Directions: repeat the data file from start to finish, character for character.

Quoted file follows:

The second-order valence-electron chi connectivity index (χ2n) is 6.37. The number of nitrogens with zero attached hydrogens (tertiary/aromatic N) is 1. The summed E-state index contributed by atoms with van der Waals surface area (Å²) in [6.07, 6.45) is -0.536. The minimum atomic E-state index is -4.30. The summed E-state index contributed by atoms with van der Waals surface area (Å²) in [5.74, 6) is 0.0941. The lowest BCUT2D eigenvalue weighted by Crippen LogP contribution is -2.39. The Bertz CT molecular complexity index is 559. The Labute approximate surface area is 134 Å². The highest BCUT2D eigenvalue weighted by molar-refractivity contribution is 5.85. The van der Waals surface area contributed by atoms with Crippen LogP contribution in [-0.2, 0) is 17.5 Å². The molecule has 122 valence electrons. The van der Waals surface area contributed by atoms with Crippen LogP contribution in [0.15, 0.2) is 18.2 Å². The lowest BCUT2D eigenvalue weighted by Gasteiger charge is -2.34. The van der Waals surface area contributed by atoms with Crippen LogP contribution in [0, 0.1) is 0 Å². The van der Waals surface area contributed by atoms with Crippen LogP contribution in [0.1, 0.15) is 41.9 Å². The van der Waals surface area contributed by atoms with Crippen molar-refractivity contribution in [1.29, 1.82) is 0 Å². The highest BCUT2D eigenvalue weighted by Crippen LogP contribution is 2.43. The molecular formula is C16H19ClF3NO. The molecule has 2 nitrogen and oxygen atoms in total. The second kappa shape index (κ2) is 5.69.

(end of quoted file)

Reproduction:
The second-order valence-electron chi connectivity index (χ2n) is 6.37. The number of nitrogens with zero attached hydrogens (tertiary/aromatic N) is 1. The summed E-state index contributed by atoms with van der Waals surface area (Å²) in [6.07, 6.45) is -0.536. The minimum atomic E-state index is -4.30. The summed E-state index contributed by atoms with van der Waals surface area (Å²) in [5.74, 6) is 0.0941. The lowest BCUT2D eigenvalue weighted by Crippen LogP contribution is -2.39. The Bertz CT molecular complexity index is 559. The Labute approximate surface area is 134 Å². The highest BCUT2D eigenvalue weighted by molar-refractivity contribution is 5.85. The van der Waals surface area contributed by atoms with Crippen LogP contribution in [-0.2, 0) is 17.5 Å². The molecule has 122 valence electrons. The van der Waals surface area contributed by atoms with Crippen LogP contribution in [0.15, 0.2) is 18.2 Å². The lowest BCUT2D eigenvalue weighted by Gasteiger charge is -2.34. The van der Waals surface area contributed by atoms with Crippen LogP contribution in [0, 0.1) is 0 Å². The van der Waals surface area contributed by atoms with Crippen LogP contribution in [0.1, 0.15) is 41.9 Å². The van der Waals surface area contributed by atoms with Crippen molar-refractivity contribution in [1.29, 1.82) is 0 Å². The highest BCUT2D eigenvalue weighted by Crippen LogP contribution is 2.43. The molecular formula is C16H19ClF3NO. The molecule has 2 nitrogen and oxygen atoms in total. The second kappa shape index (κ2) is 5.69.